So the Great North Run is over for another year. I ran it in 1 hour 40 minutes 37 seconds, if anyone is interested, a minute slower than last year, but still a respectable placing overall (enough runners to fill the Stadium of Light behind me, and a respectable home crowd at Victoria Park [Hartlepool United] in front).
But suppose the Great North Run was a relay rather than a mass start, and each runner started only when the previous runner finished? Suppose each 13.1 miles was run in series rather than in parallel? My back-of-the-envelope calculations are that the 55,000 or so runners ran about 720,000 miles (1152800 km) in total, which is enough to circumnavigate the earth almost 29 times. This would, however, take about 19 years to complete. We could also have run to the moon and back, with mileage to spare.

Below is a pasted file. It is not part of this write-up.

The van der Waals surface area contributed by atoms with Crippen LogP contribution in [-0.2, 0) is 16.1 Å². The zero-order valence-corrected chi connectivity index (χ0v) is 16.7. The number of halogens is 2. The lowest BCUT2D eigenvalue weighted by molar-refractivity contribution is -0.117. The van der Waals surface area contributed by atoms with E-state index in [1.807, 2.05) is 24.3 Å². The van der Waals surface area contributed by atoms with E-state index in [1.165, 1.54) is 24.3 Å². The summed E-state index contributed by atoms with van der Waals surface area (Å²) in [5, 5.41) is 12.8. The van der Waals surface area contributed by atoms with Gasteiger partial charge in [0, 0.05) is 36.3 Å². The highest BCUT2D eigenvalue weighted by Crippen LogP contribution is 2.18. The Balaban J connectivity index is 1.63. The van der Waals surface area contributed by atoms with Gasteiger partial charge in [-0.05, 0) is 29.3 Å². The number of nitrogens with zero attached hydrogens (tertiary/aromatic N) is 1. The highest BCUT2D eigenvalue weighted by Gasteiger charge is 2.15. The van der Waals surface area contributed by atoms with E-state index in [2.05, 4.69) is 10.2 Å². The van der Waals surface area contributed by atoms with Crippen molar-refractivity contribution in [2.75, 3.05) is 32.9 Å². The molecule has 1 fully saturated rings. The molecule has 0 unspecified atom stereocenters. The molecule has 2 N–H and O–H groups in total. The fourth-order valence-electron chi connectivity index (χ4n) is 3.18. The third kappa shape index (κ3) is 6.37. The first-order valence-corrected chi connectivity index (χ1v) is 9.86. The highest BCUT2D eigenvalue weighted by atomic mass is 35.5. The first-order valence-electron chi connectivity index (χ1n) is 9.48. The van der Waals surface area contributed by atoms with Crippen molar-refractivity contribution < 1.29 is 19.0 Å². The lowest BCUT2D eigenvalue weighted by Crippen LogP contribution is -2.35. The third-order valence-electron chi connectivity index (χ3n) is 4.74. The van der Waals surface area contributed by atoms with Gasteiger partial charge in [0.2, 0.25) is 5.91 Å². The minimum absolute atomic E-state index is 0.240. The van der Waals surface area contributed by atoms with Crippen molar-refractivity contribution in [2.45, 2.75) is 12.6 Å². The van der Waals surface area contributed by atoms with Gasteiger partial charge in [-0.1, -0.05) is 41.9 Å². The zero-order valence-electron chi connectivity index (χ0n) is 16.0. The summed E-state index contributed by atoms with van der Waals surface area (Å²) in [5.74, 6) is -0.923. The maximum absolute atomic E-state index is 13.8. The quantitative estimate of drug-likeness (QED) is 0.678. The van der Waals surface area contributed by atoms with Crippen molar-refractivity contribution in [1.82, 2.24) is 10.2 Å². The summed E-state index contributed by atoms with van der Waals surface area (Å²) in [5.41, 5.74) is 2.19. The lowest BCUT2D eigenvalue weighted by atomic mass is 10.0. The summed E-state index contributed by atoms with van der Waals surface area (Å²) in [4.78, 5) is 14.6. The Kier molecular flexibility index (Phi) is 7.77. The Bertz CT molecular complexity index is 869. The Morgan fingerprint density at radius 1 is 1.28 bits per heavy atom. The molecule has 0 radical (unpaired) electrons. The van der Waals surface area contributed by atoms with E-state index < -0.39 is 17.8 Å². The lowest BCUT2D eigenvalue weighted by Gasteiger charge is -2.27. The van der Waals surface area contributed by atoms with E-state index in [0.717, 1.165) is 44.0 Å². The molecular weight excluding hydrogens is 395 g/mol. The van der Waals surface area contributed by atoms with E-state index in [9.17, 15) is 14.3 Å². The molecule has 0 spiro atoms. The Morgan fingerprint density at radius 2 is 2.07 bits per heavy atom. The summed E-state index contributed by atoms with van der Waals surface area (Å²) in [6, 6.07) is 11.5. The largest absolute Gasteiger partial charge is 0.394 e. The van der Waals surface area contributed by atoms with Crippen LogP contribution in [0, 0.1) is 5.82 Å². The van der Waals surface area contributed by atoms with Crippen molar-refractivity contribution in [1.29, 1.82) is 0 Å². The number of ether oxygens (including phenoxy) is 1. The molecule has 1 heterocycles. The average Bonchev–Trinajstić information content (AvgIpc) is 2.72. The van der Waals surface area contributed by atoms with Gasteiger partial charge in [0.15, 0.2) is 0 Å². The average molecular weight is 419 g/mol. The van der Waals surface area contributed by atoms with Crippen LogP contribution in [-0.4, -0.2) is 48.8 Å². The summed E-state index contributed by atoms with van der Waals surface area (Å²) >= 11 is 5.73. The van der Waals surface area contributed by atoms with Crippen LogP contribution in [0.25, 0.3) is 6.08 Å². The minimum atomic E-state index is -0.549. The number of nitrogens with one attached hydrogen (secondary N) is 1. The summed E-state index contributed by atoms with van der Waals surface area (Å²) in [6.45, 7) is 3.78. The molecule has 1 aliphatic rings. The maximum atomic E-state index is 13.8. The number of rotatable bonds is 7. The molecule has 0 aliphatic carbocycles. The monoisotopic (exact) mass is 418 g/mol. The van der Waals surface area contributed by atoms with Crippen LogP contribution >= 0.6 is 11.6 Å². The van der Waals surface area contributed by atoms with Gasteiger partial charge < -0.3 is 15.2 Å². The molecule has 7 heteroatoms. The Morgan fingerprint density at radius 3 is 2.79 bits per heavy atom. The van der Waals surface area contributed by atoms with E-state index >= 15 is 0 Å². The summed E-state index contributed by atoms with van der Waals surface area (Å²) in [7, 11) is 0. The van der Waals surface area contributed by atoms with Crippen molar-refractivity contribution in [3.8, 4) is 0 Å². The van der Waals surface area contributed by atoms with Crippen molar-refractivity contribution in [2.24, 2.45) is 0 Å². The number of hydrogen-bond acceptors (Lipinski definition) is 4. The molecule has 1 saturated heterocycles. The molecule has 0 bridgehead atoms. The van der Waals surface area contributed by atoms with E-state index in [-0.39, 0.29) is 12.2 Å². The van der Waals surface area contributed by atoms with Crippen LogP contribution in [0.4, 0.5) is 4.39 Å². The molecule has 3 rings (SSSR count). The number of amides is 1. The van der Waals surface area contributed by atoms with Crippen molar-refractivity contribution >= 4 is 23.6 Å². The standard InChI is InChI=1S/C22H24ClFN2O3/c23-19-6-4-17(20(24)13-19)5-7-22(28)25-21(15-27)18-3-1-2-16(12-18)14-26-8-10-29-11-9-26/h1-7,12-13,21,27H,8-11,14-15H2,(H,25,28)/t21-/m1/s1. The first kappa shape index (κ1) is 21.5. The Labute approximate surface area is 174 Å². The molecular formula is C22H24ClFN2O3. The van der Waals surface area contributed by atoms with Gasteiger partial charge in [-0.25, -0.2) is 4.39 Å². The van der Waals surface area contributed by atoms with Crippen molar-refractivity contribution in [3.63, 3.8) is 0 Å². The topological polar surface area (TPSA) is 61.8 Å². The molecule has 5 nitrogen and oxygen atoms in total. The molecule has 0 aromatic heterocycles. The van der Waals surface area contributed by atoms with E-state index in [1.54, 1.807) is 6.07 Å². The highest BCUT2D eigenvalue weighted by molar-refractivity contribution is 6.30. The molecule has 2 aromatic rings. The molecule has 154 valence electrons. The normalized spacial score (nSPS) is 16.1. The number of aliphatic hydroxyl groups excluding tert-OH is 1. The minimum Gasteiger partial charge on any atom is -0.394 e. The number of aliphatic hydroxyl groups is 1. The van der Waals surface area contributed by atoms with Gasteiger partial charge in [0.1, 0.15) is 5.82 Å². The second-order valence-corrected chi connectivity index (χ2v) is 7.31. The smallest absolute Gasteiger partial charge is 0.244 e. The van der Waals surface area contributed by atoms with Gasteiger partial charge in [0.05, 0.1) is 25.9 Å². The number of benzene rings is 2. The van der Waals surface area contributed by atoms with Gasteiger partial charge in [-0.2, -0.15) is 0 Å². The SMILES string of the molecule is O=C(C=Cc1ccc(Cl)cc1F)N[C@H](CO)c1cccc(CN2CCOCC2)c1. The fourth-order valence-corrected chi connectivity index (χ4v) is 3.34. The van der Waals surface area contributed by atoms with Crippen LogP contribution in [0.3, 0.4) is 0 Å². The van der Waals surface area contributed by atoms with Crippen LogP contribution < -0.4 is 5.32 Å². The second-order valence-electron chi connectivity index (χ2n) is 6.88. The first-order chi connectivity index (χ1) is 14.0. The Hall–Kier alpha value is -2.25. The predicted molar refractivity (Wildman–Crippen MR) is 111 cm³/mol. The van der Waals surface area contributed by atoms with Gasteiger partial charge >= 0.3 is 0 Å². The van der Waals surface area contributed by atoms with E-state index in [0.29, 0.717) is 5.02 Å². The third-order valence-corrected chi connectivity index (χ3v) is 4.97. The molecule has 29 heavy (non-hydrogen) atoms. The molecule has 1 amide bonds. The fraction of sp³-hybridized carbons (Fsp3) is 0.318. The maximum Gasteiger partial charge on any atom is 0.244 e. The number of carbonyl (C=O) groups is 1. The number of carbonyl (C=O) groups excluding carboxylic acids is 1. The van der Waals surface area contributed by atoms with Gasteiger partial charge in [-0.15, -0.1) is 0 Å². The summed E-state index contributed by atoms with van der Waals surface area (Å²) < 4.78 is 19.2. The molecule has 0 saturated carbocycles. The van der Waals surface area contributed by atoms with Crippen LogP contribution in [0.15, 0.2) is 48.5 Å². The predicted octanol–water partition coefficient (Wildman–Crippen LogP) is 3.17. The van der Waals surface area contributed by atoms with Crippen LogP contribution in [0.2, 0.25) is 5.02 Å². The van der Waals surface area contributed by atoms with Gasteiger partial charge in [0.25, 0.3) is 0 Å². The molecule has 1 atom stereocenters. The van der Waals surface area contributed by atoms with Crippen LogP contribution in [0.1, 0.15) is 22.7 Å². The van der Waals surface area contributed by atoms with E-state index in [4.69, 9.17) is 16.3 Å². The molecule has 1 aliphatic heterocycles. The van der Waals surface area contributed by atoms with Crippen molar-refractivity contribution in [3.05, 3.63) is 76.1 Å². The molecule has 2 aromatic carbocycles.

Of course, the Great North Run is the tip of the iceberg, as almost all of us will have covered a much greater distance in training. Let’s say we each did 100 miles of training as well as the run itself: this means that we covered just over 6 million miles. We could run our relay back and forth to the moon a few more times or we could look for the next target. Six million miles – the grand total of every Great North Runner’s race and training – will get us precisely one 25th of the total distance from earth to the sun (93 million miles, 150 million kilometres). It all makes my 13.1 miles yesterday seem rather puny.